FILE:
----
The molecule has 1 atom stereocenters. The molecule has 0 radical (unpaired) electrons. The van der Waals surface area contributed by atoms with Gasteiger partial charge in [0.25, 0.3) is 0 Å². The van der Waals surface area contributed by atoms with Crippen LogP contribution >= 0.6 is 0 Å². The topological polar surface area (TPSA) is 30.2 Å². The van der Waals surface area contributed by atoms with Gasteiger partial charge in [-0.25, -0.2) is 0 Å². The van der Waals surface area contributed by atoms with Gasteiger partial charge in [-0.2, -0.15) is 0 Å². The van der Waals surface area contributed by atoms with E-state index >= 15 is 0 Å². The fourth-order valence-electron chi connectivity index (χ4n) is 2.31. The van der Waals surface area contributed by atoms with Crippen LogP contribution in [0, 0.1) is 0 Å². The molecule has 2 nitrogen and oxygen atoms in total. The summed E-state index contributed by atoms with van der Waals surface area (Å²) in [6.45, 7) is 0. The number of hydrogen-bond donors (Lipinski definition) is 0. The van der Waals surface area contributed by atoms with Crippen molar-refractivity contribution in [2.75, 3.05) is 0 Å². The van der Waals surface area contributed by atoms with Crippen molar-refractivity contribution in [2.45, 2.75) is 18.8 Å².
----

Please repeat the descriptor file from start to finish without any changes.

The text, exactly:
The molecule has 1 atom stereocenters. The molecule has 0 radical (unpaired) electrons. The van der Waals surface area contributed by atoms with Gasteiger partial charge in [0.25, 0.3) is 0 Å². The van der Waals surface area contributed by atoms with Crippen LogP contribution >= 0.6 is 0 Å². The topological polar surface area (TPSA) is 30.2 Å². The van der Waals surface area contributed by atoms with Gasteiger partial charge in [-0.25, -0.2) is 0 Å². The van der Waals surface area contributed by atoms with Gasteiger partial charge in [-0.2, -0.15) is 0 Å². The van der Waals surface area contributed by atoms with E-state index >= 15 is 0 Å². The fourth-order valence-electron chi connectivity index (χ4n) is 2.31. The van der Waals surface area contributed by atoms with Crippen LogP contribution in [0, 0.1) is 0 Å². The molecule has 2 nitrogen and oxygen atoms in total. The summed E-state index contributed by atoms with van der Waals surface area (Å²) in [6.45, 7) is 0. The number of hydrogen-bond donors (Lipinski definition) is 0. The van der Waals surface area contributed by atoms with Crippen molar-refractivity contribution in [2.75, 3.05) is 0 Å². The van der Waals surface area contributed by atoms with Crippen molar-refractivity contribution in [2.45, 2.75) is 18.8 Å².